After a two-week sailing trip in Arctic Norway, he left his job and spent the summer preparing to cycle the Silk Road, from Venice, Italy to Xi’an, China. He left on January 1, 2015, and (spoiler alert), when he reached Xi'an about six months later, he was inspired to start a company aimed at helping others have incredible, life-changing adventures. Follow him along the Silk Road in today's guest post, and learn more about his company, Odysseon.

Starting Off on the Silk Road

New Year’s Day came faster than I ever expected, and after a Hogmanay party in Venice that left us a little worse for wear, my friend Ryan and I finally set off on our expedition. Over the course of the next ten days through Italy, we were frozen by night, sweating through the day, and riding our hearts out when we weren’t being attacked by dogs or being run off the road by mad Italian drivers. It was a great indication of what was to come.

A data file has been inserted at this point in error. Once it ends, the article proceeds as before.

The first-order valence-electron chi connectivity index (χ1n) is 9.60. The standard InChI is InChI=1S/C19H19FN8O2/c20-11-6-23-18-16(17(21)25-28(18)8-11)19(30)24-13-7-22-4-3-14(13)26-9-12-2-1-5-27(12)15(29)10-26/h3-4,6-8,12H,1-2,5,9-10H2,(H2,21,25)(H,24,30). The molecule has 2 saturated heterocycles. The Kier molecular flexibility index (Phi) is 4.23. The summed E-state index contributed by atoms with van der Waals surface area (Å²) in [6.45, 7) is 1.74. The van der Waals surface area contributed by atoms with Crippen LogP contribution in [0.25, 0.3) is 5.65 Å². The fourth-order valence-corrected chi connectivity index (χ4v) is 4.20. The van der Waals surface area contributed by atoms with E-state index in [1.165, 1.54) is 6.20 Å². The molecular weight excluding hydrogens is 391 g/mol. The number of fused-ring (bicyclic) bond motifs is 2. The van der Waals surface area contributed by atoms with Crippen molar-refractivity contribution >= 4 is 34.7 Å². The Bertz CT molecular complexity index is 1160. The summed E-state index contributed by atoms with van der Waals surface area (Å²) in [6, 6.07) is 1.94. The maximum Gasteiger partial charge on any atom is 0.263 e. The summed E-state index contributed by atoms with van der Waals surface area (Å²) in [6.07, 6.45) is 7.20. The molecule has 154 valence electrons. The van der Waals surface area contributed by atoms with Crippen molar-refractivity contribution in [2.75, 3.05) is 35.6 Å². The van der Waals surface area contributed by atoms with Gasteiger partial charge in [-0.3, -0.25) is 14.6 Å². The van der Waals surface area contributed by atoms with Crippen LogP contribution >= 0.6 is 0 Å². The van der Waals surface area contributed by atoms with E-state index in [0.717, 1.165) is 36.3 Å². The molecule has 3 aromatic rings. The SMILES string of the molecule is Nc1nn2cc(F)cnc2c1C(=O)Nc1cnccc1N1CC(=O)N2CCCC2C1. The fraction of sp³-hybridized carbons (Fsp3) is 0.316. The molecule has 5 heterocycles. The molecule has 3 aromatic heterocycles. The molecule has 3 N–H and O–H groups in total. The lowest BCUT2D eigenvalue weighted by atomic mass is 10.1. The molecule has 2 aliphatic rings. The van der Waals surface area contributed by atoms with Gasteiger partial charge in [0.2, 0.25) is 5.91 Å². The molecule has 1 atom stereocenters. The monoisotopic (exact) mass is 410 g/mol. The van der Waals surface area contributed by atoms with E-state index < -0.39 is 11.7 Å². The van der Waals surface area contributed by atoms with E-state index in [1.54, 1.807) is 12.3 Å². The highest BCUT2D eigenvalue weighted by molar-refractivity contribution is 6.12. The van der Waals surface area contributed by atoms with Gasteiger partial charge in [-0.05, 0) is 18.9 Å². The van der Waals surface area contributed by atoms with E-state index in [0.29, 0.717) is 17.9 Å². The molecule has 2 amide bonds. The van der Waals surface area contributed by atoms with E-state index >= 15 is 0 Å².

Hiking New Hampshire: Ripley Falls, Arethusa Falls, and Frankenstein Cliffs in the White Mountains

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Ripley Falls, Crawford Notch State Park.
One of my goals on a recent trip to Vermont and New Hampshire was to practice going with the flow. Though I've mellowed in my old age, I'm still a creature of habit, and when things don't go as planned, I'm typically more thrown than I'd like to be.

But practice makes perfect, right? Going with the flow led my partner in crime and up to the top of beautiful Mt. Mansfield on our first full day in Vermont, and we set off for Lincoln, New Hampshire as soon as we finished. We stopped for an amazing dinner and Heady Topper at Positive Pie 2, and checked into Parker's Motel. After breakfast the following morning at Cascade Coffeehouse and Cafe, we took a look at maps and my hiking guide to plan the day's adventure.